Help Welcome, But Make Sure It's Helping
The president of the largest benefit flying organization in the U.S. says help is welcome from private aircraft owners in the enormous relief efforts in Texas and Florida but it needs guidance and direction. Rol Murrow, who leads the Air Care Alliance, said ad hoc volunteer pilots often get in the way, sometimes cause extra work and can also create safety issues in their zeal to pitch in. “What we always recommend is that volunteer pilots work through established organizations,” Murrow told AVweb in a podcast interview. There are more than 70 organizations that muster the tremendous potential of private aviation for good and some will take qualified newcomers in times of crisis.
Those who would love to help but don’t know how are best to stay away for now but consider joining one of the organizations and getting the training and direction to actually make a difference when crises arise. Murrow said there is nothing more gratifying than delivering vitally needed supplies to those who really need them and materially improving their situation. On the other hand, well-meaning but misguided people can create serious issues. The FAA was recently poised to shut down volunteer pilot operations in one crisis area because so many uninvited helpers showed up it created safety concerns at that airport. Volunteer organizations intervened and talked them out of it, Murrow said. In an earlier example, emergency workers had to figure out what to do with hundreds of stuffed animals that “were not needed.”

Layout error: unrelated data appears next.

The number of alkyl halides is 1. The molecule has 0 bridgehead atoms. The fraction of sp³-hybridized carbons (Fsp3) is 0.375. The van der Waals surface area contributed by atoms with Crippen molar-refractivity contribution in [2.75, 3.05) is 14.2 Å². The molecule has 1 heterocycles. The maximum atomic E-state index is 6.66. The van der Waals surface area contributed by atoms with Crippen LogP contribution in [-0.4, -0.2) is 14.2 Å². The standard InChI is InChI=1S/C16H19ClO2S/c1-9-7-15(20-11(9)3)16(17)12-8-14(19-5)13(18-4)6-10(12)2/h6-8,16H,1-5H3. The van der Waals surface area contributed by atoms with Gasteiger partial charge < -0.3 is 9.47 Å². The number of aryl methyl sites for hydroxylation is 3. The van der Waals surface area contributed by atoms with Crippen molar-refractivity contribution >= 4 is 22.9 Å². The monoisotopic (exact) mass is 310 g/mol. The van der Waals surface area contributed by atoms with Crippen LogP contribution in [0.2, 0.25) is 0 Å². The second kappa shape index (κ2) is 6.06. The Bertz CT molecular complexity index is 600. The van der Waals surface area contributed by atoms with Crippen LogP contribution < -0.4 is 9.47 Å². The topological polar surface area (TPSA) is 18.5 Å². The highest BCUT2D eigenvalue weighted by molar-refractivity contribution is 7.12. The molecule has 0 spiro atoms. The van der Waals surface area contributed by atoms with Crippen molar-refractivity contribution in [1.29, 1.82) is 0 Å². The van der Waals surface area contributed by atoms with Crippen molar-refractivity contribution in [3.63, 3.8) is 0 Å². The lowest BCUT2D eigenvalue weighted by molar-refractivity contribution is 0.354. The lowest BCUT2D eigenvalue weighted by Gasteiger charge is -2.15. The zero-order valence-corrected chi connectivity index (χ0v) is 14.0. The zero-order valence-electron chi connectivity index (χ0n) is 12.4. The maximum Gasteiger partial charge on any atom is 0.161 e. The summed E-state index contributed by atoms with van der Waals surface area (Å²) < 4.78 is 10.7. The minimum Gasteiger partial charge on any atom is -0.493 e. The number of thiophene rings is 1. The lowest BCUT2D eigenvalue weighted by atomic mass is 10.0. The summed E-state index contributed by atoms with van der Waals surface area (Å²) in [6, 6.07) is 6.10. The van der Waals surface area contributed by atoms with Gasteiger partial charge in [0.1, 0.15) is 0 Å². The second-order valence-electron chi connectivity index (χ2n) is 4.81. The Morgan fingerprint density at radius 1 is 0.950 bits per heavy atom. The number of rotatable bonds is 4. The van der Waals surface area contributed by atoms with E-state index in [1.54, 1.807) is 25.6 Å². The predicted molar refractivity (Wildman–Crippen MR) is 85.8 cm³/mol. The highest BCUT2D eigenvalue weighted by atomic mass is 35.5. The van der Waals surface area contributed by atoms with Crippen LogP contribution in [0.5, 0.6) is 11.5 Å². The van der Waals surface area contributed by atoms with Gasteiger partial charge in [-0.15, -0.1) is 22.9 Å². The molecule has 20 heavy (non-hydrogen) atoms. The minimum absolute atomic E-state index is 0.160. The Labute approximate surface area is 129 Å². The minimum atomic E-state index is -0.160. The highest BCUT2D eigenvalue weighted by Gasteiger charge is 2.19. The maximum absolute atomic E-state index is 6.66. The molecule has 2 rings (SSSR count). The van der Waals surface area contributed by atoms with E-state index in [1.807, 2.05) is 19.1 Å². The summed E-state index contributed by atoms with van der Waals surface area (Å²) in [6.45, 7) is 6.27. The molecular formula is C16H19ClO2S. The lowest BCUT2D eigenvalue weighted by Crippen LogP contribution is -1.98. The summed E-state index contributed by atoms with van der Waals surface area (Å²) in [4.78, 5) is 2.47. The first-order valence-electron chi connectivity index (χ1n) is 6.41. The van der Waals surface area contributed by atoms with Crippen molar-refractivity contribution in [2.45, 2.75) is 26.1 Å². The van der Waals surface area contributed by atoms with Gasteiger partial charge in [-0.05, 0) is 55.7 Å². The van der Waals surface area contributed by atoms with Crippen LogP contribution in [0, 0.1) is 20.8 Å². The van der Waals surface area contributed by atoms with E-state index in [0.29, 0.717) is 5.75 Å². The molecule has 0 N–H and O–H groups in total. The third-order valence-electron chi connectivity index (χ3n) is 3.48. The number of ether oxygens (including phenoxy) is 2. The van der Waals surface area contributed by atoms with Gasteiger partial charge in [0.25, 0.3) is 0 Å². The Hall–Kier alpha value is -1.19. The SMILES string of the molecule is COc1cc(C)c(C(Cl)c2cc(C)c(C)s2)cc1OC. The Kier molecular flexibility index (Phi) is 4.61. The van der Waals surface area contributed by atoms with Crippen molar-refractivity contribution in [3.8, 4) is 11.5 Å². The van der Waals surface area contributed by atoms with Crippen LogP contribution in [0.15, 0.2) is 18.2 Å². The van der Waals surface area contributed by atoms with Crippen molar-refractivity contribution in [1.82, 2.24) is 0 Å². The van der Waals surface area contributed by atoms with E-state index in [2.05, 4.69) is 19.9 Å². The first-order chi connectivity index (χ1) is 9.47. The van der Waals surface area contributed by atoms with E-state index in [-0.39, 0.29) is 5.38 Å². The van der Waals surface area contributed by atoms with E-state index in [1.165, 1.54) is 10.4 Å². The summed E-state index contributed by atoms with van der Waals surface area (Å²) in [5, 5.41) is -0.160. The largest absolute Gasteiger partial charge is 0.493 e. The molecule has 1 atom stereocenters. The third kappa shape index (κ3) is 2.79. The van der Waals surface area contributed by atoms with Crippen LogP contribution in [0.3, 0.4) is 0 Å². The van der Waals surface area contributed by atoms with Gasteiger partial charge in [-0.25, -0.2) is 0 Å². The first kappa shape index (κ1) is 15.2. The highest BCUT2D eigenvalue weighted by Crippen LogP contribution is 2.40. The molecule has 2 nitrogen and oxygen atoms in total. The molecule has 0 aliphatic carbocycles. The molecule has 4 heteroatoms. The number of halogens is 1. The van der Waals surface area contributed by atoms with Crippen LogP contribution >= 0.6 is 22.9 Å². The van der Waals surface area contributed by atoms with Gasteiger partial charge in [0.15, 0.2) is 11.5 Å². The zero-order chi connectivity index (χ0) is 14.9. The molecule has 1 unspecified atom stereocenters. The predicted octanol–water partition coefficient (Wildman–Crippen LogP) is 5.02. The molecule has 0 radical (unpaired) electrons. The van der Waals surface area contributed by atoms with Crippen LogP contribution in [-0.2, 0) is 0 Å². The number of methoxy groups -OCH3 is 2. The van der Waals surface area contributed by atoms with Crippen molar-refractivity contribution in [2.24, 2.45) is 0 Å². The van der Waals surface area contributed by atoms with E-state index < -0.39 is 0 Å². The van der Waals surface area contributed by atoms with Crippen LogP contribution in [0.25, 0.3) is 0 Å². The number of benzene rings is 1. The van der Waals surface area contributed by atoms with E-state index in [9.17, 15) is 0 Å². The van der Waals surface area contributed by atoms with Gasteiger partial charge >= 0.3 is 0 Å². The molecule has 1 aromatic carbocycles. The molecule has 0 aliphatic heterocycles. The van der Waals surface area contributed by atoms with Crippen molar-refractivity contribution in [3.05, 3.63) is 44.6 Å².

Murrow also had a word of caution for dealing with well-meaning organizations who offer gas money or other compensation for volunteer pilots. The regs are really clear and the FAA isn't shy about enforcing them and many pilots have faced sanctions for violations of those regs even in times of crisis, he said. It's another good reason for channeling goodwill through organizations who specialize in it.